I’m looking into writing some sort of Finder plugin to extend its functionality, so here is a couple of questions:
1) One of the only ‘good’ plugin examples I found was here: http://developer.apple.com/samplecode/SampleCMPlugIn/listing2.html As far as I understood, it adds a global context menu item or something in that order. Is the the simplest form of the Finder plugin that I can have? It seems a bit overcomplicated
2) if I’m writing a Finder plugin, does it have to be written in Carbon? I always thought that Cocoa is the main toolkit for everything visual in OS X 3) Is it possible to create a plugin that does something more powerful, say, add another view to Finder?
4) I looked at CFPlugin page, but is there a page that specifically discusses Finder plugin API and where to put the plugin bundles to enable them? And also stuff like, what can i call from my plugin once I registered it with Finder?
Thanks a bunch.
I always thought that Cocoa is the main toolkit for everything visual in OS X
Everything visual in OSX eventually relies on Quartz. Quartz is a C API. Cocoa’s AppKit relies on ApplicationServices which in turns relies on Quartz. Context Menus aren’t just finder plugins, but in ANY context menu in ANY application. Other than this there is no real way to add things to the finder… especially not Cocoa NSViews, because as pointed out above, the Finder is Carbon. CFPlugin stands for “CoreFoundation” Plugin. CoreFoundation is a subset of Carbon APIs (in C) that work in Carbon apps in OS9, and OSX, and are the underpinning of Cocoa’s FoundationFramework. CFPlugins are a standard way to build plugin-based architectures for Carbon-y things, and there is support in the API for things like dynamically loading/linking the code.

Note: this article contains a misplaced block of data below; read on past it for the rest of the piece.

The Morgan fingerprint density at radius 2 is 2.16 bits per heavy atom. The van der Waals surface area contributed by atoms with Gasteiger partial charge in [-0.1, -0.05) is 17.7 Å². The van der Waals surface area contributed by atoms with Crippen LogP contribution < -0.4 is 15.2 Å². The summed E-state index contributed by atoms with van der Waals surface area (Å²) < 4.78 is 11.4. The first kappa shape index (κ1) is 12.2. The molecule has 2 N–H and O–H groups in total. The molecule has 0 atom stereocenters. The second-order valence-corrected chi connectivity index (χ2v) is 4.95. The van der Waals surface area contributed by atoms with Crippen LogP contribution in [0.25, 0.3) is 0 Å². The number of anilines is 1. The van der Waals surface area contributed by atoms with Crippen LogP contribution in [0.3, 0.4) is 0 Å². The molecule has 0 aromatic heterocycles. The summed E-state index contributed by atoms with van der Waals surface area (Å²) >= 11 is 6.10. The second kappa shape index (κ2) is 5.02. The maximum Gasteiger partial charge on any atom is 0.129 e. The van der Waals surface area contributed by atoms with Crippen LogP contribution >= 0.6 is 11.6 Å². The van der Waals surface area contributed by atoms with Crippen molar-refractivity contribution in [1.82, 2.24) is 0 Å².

What it sounds like you want to do is add functionality to the Finder including a view. Have you considered building an external application and making it have no dock icon/menu by playing with the plist. This is how the archiving functionality works in the Finder. A seperate application (/System/Library/CoreServices/BOMArchiveHelper) adds a CMI like your example, registers itself to open “zip” archives and has info.plist entries telling the dock not to give it an icon, and the window manager not to give it an application menu. (I forget exactly which key you set for this… try searching macosxhints.com)
Thanks a lot for info, that explained a few things. Although, what about these guys? http://scplugin.tigris.org/ I’ve looked through the code, but was having hard time understanding how did they plug into finded to change icons and stuff like that.
They are hooking a system level function (GetIconRefFromFileInfo). Look at http://svn.red-bean.com/scplugin/trunk/SCPlugin/UserInterface/IconOverlays/SCFinderIconOverlay.m; and http://svn.red-bean.com/scplugin/trunk/SCPlugin/UserInterface/IconOverlays/mach_override.c
I can’t say I would recommend doing this.